Maori Health Review

Making Education Easy Issue 3 – 2007

Maori Health Review
Maori Health Review
Maori Health Review

Disparities in health: common myths and uncommon truths

Authors: Reid P et al

Summary: The authors discuss disparities in health for Mäori in relation to measures of socioeconomic deprivation. They identify 3 specific areas of importance with regard to disparities. The first is a ‘distribution gap’. This relates to the skewed geographic distribution of Mäori toward more deprived areas: 56% live in areas ranked in the 3 lowest deciles. There is also an ‘outcome gap’, which relates to differences in outcome which are still observed once deprivation is controlled for. The third area is a ‘gradient gap’. This is described as the relationship between ethnicity and increasing deprivation. It appears that increasing deprivation compounds risk for Mäori but not for Pakeha. The authors suggest that the design and provision of healthcare services should be informed by both a disparities focus, and a development focus.

Comment: An oldie but a goodie, what more can I say? This paper was one of the first to show that inequalities in health outcomes for Mäori are not fully explained or driven by differences in deprivation. The authors ‘bust’ many of the myths for Mäori health research and confirm that we have a right to define ourselves, that accurate ethnicity data must be collected and analysed in a way that allows Mäori to monitor health policy and services.

Reference: Pac Health Dialog. 2000; 7(1):38-47 PMID: 11709879

Panui – upcoming events of interest to Mäori health providers and researchers

Summary: Te Ohu Rata o Aotearoa (Mäori Medical Practitioners) Hui aTau and Scientific Meeting 2007, 5th and 6th May, Tangata Marae Matamata This is the eleventh annual meeting for Te ORA. The theme the conference is ‘Tohungia te pae tawhiti – Determining the future’ with a focus on achieving equity in health outcomes for Mäori and setting a timeline for that goal. For more information, contact Lorraine Byers at 0800 4 TEORA (0800 4 83672) or Launch for ‘Hauora IV – Mäori Health Standards 1991 to 2004’ Known for providing high quality Mäori health statistics, the latest in the Hauora series - Haoura IV - will be launched on 28 June 2007 at the Wellington School of Medicine. Hauora IV not only provides the latest in Mäori health data. Expert commentaries are also presented in chapters that cover many of the major health issues faced by Mäori including diabetes, cancer, cardiovascular disease and mental health. Four Hauora workshops will be provided in order to acquaint people with the data. These will be held in Hawkes Bay, Auckland, Christchurch and Wellington in late 2007/early 2008. For more information contact Dr Fiona Cram on email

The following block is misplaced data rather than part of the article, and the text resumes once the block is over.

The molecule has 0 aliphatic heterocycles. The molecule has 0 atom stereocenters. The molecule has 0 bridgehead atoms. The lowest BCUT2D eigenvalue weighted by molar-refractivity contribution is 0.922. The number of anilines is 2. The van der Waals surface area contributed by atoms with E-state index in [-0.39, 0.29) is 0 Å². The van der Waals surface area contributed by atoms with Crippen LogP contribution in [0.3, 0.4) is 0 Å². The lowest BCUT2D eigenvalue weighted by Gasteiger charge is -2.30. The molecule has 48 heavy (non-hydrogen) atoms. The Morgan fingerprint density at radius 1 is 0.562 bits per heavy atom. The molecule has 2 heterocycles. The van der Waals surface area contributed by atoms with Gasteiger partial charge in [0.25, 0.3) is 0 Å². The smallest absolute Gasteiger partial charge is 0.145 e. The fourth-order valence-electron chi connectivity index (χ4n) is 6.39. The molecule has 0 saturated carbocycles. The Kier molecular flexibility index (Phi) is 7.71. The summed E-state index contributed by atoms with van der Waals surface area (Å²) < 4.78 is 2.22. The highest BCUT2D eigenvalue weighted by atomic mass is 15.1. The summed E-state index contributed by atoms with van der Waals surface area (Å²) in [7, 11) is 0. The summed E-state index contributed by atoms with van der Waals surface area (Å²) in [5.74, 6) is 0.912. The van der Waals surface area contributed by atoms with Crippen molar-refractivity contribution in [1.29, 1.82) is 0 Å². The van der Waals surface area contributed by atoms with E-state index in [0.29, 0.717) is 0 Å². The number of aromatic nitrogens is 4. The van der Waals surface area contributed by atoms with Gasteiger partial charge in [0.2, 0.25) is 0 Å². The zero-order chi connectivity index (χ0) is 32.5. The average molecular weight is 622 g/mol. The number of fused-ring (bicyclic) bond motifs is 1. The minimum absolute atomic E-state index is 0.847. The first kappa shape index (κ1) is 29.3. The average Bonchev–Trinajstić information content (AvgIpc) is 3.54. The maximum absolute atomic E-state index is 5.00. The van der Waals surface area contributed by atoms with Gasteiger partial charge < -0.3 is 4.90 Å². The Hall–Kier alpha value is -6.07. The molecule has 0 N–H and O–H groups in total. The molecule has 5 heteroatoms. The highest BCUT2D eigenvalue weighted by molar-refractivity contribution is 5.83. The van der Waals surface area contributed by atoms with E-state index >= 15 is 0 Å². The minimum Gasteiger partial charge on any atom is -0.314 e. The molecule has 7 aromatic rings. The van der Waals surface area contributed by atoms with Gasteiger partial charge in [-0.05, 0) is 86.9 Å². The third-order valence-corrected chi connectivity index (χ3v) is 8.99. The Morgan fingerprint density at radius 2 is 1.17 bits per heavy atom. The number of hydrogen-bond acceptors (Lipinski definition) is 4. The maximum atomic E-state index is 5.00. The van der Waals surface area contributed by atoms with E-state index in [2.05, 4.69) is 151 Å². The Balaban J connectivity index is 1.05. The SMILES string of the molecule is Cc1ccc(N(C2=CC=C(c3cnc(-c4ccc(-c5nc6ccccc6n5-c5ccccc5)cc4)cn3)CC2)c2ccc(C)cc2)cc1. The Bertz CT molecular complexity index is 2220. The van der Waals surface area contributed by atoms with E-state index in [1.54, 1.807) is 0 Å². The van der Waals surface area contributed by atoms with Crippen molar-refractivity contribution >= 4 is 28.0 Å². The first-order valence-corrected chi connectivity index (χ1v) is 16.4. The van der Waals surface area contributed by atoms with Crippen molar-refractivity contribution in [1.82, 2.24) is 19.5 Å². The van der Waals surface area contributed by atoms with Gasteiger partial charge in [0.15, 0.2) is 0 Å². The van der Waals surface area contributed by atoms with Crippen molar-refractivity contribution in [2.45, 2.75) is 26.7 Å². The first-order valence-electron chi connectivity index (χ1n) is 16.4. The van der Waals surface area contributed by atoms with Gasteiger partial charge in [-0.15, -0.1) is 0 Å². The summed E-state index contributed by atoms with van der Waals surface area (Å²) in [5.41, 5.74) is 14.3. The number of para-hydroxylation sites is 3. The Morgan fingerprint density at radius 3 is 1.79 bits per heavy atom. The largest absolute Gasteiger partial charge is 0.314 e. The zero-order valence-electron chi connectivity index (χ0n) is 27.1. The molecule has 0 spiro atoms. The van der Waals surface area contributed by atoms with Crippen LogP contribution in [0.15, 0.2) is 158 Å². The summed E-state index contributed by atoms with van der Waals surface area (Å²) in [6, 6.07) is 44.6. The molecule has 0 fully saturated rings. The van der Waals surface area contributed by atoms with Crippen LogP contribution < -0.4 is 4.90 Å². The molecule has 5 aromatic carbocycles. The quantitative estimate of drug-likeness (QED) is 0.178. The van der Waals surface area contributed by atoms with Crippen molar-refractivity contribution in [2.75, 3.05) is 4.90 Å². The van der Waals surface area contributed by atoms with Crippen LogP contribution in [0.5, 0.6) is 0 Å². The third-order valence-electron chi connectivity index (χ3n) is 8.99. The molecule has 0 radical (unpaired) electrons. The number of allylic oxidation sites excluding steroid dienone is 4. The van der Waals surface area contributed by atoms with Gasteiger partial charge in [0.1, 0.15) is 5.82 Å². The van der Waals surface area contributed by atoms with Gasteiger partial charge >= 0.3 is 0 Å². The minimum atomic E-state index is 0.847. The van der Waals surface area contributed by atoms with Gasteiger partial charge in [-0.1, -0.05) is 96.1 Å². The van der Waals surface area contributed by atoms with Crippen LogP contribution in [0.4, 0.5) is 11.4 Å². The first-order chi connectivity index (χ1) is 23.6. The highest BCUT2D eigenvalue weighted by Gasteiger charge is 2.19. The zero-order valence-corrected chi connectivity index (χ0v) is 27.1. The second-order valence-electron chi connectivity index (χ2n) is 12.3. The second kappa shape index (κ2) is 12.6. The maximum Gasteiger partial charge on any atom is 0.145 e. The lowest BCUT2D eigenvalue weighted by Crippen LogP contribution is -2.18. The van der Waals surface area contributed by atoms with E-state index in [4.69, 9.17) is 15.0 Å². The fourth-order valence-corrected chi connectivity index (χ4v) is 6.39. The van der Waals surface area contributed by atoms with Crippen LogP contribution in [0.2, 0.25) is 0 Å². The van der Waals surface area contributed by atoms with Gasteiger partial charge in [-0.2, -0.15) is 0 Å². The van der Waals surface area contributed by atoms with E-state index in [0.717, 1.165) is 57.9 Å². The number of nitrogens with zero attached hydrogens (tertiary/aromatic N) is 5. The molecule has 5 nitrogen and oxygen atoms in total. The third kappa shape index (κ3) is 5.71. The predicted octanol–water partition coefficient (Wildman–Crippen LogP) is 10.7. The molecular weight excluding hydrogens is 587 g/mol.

Can human rights discourse improve the health of Indigenous Australians?

Authors: Gray N and Bailie R

Summary: The authors discuss the use of human rights discourse as a framework for arguing that the Australian Government has an international obligation to improve Indigenous health. Two potential directions for this discourse are examined. These focus on the human right to health, and the interactions between health and human rights. The authors find that there is a limited opportunity to improve the health of Indigenous Australians through international law in relation to both legal and moral imperatives. In their conclusions they note that barriers to using this framework to improve Indigenous health include some which are perpetuated by the Australian Government. However, despite the governments hostility toward including human rights considerations into its public policy decision making, human rights discourse “does provide a sustainable intellectual framework in which to consider the social and structural determinants of health and maintain these issues on the political agenda.”

Comment: As we move from the ‘needs’ based analysis and reasoning to developing a framework to improve Mäori health outcomes that is based on Indigenous and Human rights, it is interesting to read how the Indigenous Australians fared with a similar argument at a national level. The paper is useful to everyone working in health, not just policy makers, as it provides evidence of the ways in which rights of Indigenous people are breached and how these impact on health outcomes.

Reference: Aust N Z J Public Health. 2006; 30: 448-52 PMID: 17073227